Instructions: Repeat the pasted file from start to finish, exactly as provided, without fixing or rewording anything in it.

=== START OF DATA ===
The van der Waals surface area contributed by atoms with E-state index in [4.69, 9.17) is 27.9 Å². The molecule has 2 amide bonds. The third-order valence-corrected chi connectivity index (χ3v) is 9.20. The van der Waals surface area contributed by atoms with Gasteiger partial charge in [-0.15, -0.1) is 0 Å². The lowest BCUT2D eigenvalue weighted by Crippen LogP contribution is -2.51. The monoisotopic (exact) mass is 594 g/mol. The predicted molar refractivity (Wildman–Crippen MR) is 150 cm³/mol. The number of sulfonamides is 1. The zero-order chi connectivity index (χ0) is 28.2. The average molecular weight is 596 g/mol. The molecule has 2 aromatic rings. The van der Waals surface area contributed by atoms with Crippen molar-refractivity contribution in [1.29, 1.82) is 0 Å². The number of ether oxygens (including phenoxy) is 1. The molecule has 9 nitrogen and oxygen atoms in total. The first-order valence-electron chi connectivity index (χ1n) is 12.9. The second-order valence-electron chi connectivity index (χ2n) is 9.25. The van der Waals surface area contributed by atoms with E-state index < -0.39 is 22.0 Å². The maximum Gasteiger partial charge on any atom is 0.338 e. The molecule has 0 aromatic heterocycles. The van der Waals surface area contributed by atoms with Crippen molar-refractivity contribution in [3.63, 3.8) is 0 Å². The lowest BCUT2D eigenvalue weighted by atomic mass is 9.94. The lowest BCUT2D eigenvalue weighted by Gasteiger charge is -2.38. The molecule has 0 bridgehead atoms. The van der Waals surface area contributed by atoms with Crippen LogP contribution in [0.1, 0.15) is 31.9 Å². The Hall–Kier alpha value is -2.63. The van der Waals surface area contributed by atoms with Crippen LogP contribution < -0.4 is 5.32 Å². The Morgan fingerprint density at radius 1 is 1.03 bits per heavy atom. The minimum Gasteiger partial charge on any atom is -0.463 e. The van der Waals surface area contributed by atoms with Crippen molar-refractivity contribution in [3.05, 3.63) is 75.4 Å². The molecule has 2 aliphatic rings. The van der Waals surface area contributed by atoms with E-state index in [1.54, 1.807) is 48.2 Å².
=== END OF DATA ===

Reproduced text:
The van der Waals surface area contributed by atoms with E-state index in [4.69, 9.17) is 27.9 Å². The molecule has 2 amide bonds. The third-order valence-corrected chi connectivity index (χ3v) is 9.20. The van der Waals surface area contributed by atoms with Gasteiger partial charge in [-0.15, -0.1) is 0 Å². The lowest BCUT2D eigenvalue weighted by Crippen LogP contribution is -2.51. The monoisotopic (exact) mass is 594 g/mol. The predicted molar refractivity (Wildman–Crippen MR) is 150 cm³/mol. The number of sulfonamides is 1. The zero-order chi connectivity index (χ0) is 28.2. The average molecular weight is 596 g/mol. The molecule has 2 aromatic rings. The van der Waals surface area contributed by atoms with Crippen molar-refractivity contribution in [1.29, 1.82) is 0 Å². The number of ether oxygens (including phenoxy) is 1. The molecule has 9 nitrogen and oxygen atoms in total. The first-order valence-electron chi connectivity index (χ1n) is 12.9. The second-order valence-electron chi connectivity index (χ2n) is 9.25. The van der Waals surface area contributed by atoms with E-state index < -0.39 is 22.0 Å². The maximum Gasteiger partial charge on any atom is 0.338 e. The molecule has 0 aromatic heterocycles. The van der Waals surface area contributed by atoms with Crippen molar-refractivity contribution in [3.63, 3.8) is 0 Å². The lowest BCUT2D eigenvalue weighted by atomic mass is 9.94. The lowest BCUT2D eigenvalue weighted by Gasteiger charge is -2.38. The molecule has 0 bridgehead atoms. The van der Waals surface area contributed by atoms with Crippen LogP contribution in [0.1, 0.15) is 31.9 Å². The Hall–Kier alpha value is -2.63. The van der Waals surface area contributed by atoms with Crippen LogP contribution < -0.4 is 5.32 Å². The Morgan fingerprint density at radius 1 is 1.03 bits per heavy atom. The minimum Gasteiger partial charge on any atom is -0.463 e. The van der Waals surface area contributed by atoms with Crippen molar-refractivity contribution in [3.05, 3.63) is 75.4 Å². The molecule has 2 aliphatic rings. The van der Waals surface area contributed by atoms with E-state index in [1.54, 1.807) is 48.2 Å².